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(from Jazz Notes in the Misty Blue: A Mountain Empire Anthology)
“Blink City, New Jersey”
by Jeannette Harris
Missy rolled multi-colored pebbles absentmindedly under the country-toughened soles of her bare feet while Petunia, the softly brown-furred pygmy goat baby, jumped and skipped behind her between irregularly shallow shoreside pools of water scattered along the creek’s narrow beach.
Distracted by a pale-colored bulldog wading and splashing by her side, Petunia baa-ed like a lost lamb when Missy rounded out of sight a leafily sharp corner.
“Petunia! I’m right here. C’omeon,” Missy, turning her head and body back, called.
Petunia, shaking her drooping ears in excitement, bounced eagerly toward the sound.
Missy saw in her mind’s eye again the howling young sheep they’d bought at auction and penned up to butcher last month for grilling and winter storage.
Lyle’s family had raised sheep on their flatland farm while he was a child so he was no stranger to their ways and taste.
Missy’s introduction had been a perfectly mint-roasted leg during a Cape May Chef Gerard Café d’Orleans oceanside date years, and personnas, before the exotic enticements of mountainside living occurred to her or she‘d heard of Blink City‘s simmering micropolis. Sighting the clump finally of wild tangerine polka-dotted daylilies, she pulled a rusted trowel out of the unfinished linen pouch swinging by her slender right hip and secured over that shoulder and bent to loosen a ganglingly generous bunch of crusty rhizome roots for bringing to Tess in town that afternoon while they shared during their weekly ritual of renewed conviviality lightly-spiked juices freshly squeezed and puree’ed from fruits Teresa’s Florida-situated family sent up frequently, along with decorative seashells, for tropical treats.
Petunia nudged the bag along, with her forehead, sending it tumbling over rocks and sand toward the waters’ edge where Missy ran to grab it.
Missy sprayed mineral water from a bottle provided on a nearby covered stand to rub off the soles of her now-burning feet black clots of stuck tar jettisoned from fading ocean liners and hazy yachts speckling translucently opal waves and the oval of a sinking horizon in the distance. The flattened and compacted pale sand around her was littered with the crispy-bright blues and irridescently luminous purples of sun-dried sea creatures, men’o’war, and brittle curling spikes in beige and browns of assorted and abandoned smoothly rose-lined sea homes.
PuddinPie galloped along the waterline, her blacks and grays stretched to finely-muscled contours and lines amidst sprays her pounding paws raised of salts and sands.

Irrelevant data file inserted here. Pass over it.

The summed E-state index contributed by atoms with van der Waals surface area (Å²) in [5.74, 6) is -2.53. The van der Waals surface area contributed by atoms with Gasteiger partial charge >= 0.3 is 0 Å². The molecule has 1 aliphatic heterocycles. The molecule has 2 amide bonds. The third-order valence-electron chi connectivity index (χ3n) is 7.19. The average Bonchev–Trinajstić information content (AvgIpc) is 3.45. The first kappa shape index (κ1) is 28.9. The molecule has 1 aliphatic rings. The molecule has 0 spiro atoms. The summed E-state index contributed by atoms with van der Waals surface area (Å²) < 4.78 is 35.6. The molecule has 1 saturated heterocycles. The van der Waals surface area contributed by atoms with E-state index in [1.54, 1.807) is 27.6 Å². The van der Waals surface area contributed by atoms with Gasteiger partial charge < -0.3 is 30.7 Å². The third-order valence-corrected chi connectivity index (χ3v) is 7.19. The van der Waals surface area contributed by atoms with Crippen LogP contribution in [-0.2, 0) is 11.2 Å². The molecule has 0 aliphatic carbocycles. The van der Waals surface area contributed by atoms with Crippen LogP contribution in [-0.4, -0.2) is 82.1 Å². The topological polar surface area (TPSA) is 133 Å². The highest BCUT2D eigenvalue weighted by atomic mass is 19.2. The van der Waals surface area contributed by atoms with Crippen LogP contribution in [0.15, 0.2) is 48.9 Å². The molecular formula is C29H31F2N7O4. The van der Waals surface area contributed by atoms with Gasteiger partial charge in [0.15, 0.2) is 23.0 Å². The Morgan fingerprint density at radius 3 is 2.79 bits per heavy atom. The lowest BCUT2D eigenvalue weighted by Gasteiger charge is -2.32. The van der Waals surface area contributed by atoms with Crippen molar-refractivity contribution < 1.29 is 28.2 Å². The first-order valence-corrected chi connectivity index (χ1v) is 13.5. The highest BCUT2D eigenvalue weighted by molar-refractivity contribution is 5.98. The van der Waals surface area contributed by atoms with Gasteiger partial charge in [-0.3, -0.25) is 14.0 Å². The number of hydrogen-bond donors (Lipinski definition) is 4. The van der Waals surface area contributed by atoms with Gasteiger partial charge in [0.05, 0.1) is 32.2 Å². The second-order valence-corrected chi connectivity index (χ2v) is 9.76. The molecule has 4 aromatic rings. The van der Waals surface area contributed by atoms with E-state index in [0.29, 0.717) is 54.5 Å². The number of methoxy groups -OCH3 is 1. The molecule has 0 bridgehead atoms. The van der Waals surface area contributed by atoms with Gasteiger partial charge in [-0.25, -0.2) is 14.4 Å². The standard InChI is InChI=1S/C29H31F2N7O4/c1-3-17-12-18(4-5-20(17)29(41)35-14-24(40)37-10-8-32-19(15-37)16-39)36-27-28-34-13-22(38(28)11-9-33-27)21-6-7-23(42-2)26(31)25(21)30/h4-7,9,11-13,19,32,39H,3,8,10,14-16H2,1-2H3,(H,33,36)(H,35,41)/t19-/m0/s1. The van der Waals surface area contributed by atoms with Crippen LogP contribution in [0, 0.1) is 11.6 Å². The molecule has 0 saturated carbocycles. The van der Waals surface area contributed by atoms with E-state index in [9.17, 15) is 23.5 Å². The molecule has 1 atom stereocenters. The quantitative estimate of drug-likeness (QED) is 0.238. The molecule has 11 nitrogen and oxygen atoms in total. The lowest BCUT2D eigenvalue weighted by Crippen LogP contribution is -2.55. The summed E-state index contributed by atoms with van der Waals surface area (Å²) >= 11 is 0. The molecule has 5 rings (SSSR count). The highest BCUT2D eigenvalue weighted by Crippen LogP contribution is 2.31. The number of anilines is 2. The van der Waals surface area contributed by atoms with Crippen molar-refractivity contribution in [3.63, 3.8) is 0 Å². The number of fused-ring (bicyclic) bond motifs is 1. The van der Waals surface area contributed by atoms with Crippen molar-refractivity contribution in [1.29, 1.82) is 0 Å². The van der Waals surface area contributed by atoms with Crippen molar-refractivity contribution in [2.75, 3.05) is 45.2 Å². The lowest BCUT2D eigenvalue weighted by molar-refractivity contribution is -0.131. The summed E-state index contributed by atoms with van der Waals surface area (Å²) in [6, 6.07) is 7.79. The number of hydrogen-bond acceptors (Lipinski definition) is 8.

“Puddin! No!” Missy yelled as that sleek head faced east and disappeared into an oncoming wave. Puddin turned to paddle easily toward land, accustomed accommodatingly to Missy’s attentive over-protection.
Petunia led the way across the jagged field by the stagnant pond of thickening weeds back to her small barn on the mown rise near the curlingly steep ribbons of worn forest trails to the mountain’s double crest.
With an expectorant groan toward darkening heavens, Missy sank calf-deep into the hidden pond marsh and struggled against muddy goo and clay-like muck toward firm fieldground, waving her arms widely in the air to keep her balance.
“Next time,”she muttered to herself and Petunia,”I’ll remember a walking stick.”
Priscilla Deborah Peterson. You’re next,” the denim-suited announcer called from his booth to the center of the jumbled stage.
Deb pulled in her stomach and stood, fumbling for the papers beside her chair. LaDonna reached over to gather and hold them in the air.
Herbie turned suddenly through Kaleidescope Café’s side street enclave artisan-tiled patio gardenspace, drawn by the muskily oriental fragrance of gardenia incense burning in irregularly shaped and decorated wood and clay pots lining the window sills aside its beaten copper antique doors.
The Café’s legendary mystique, je ne sais quoi, included a slender damask-covered banquet table of imported java, a quicktime roaster, patron-operated grinder and artfully unique implements, traditionally ancient to innovatively post-modern, for boiling and/or perking. A wildly eclectic display of cups and mugs, spoons and stirrer sticks arraigned on a smaller wooden table within easy grabbing distance by organic sweeteners from honey to brown sugars under a boldly hand-lettered sign that read, “NO ARTIFICIAL NUTTIN'.” An Arabian-styled and costumed student clerk stood readily at hand to assist customers puzzled by all the possibilities.
Unfurling her treasured rainbow-tiedyed oversized, ivory-handled umbrella, Sarah left it with some trepidation in the crowded outdoor vestibule box and stepped gratefully out of the crescendoing lightning storm.
(... to be contined....)
As she lifted her right foot and leg to rungs of the black leather-upholstered bar chair, Lyla nodded and smiled toward Paulie in her green lame’overshirt, native beads and tinkling crystal hoop earrings.
“Heard the one about the two old drunks…,” she began.
“Probably,” Paulie interrupted with an eye squinch and a twitch of her long freckled nose.